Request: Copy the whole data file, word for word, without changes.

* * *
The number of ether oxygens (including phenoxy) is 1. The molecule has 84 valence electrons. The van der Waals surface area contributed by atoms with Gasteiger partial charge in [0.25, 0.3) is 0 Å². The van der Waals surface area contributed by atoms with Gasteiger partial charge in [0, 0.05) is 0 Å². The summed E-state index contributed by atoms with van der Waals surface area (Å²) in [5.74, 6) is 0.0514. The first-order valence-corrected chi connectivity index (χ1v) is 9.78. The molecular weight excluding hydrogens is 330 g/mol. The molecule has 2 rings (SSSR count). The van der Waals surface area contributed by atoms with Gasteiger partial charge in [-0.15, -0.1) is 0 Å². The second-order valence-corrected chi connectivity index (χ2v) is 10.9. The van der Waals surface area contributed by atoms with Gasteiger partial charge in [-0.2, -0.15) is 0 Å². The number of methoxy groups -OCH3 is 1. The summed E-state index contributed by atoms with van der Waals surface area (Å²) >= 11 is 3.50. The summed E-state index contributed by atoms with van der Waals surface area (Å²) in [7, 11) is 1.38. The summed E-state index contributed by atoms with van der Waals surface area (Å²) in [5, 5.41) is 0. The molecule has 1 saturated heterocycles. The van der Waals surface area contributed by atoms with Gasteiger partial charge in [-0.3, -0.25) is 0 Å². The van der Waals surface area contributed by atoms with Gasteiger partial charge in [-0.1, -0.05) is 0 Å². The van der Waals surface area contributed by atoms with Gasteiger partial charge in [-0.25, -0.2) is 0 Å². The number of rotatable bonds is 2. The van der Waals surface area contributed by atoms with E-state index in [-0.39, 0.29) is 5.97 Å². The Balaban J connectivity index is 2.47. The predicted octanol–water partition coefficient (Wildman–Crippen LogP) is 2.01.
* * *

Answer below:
The number of ether oxygens (including phenoxy) is 1. The molecule has 84 valence electrons. The van der Waals surface area contributed by atoms with Gasteiger partial charge in [0.25, 0.3) is 0 Å². The van der Waals surface area contributed by atoms with Gasteiger partial charge in [0, 0.05) is 0 Å². The summed E-state index contributed by atoms with van der Waals surface area (Å²) in [5.74, 6) is 0.0514. The first-order valence-corrected chi connectivity index (χ1v) is 9.78. The molecular weight excluding hydrogens is 330 g/mol. The molecule has 2 rings (SSSR count). The van der Waals surface area contributed by atoms with Gasteiger partial charge in [-0.15, -0.1) is 0 Å². The second-order valence-corrected chi connectivity index (χ2v) is 10.9. The van der Waals surface area contributed by atoms with Gasteiger partial charge in [-0.2, -0.15) is 0 Å². The number of methoxy groups -OCH3 is 1. The summed E-state index contributed by atoms with van der Waals surface area (Å²) >= 11 is 3.50. The summed E-state index contributed by atoms with van der Waals surface area (Å²) in [7, 11) is 1.38. The summed E-state index contributed by atoms with van der Waals surface area (Å²) in [5, 5.41) is 0. The molecule has 1 saturated heterocycles. The van der Waals surface area contributed by atoms with Gasteiger partial charge in [-0.3, -0.25) is 0 Å². The van der Waals surface area contributed by atoms with Gasteiger partial charge in [-0.1, -0.05) is 0 Å². The van der Waals surface area contributed by atoms with Gasteiger partial charge in [-0.25, -0.2) is 0 Å². The number of rotatable bonds is 2. The van der Waals surface area contributed by atoms with E-state index in [-0.39, 0.29) is 5.97 Å². The Balaban J connectivity index is 2.47. The predicted octanol–water partition coefficient (Wildman–Crippen LogP) is 2.01.